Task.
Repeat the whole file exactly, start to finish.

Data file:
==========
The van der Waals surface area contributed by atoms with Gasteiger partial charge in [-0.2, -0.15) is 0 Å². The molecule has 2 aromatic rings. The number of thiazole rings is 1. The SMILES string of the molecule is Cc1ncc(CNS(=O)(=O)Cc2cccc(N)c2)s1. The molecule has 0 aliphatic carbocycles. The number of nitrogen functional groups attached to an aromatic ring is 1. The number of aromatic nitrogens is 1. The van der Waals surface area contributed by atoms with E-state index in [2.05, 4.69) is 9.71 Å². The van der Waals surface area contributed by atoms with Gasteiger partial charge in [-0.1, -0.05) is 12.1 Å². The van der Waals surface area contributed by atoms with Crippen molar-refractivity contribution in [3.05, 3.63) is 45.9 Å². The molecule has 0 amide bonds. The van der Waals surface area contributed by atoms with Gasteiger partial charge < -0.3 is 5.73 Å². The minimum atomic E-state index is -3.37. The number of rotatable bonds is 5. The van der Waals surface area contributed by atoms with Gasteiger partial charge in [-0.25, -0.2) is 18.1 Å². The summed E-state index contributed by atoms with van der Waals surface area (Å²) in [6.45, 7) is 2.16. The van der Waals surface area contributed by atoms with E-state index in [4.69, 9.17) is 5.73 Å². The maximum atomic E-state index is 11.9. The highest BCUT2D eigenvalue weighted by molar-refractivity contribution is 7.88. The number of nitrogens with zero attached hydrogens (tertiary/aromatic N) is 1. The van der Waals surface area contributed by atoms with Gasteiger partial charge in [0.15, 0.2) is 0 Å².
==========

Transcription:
The van der Waals surface area contributed by atoms with Gasteiger partial charge in [-0.2, -0.15) is 0 Å². The molecule has 2 aromatic rings. The number of thiazole rings is 1. The SMILES string of the molecule is Cc1ncc(CNS(=O)(=O)Cc2cccc(N)c2)s1. The molecule has 0 aliphatic carbocycles. The number of nitrogen functional groups attached to an aromatic ring is 1. The number of aromatic nitrogens is 1. The van der Waals surface area contributed by atoms with E-state index in [2.05, 4.69) is 9.71 Å². The van der Waals surface area contributed by atoms with Gasteiger partial charge in [-0.1, -0.05) is 12.1 Å². The van der Waals surface area contributed by atoms with Crippen molar-refractivity contribution in [3.05, 3.63) is 45.9 Å². The molecule has 0 amide bonds. The van der Waals surface area contributed by atoms with Gasteiger partial charge < -0.3 is 5.73 Å². The minimum atomic E-state index is -3.37. The number of rotatable bonds is 5. The van der Waals surface area contributed by atoms with Gasteiger partial charge in [-0.25, -0.2) is 18.1 Å². The summed E-state index contributed by atoms with van der Waals surface area (Å²) in [6.45, 7) is 2.16. The van der Waals surface area contributed by atoms with E-state index in [4.69, 9.17) is 5.73 Å². The maximum atomic E-state index is 11.9. The highest BCUT2D eigenvalue weighted by molar-refractivity contribution is 7.88. The number of nitrogens with zero attached hydrogens (tertiary/aromatic N) is 1. The van der Waals surface area contributed by atoms with Gasteiger partial charge in [0.15, 0.2) is 0 Å².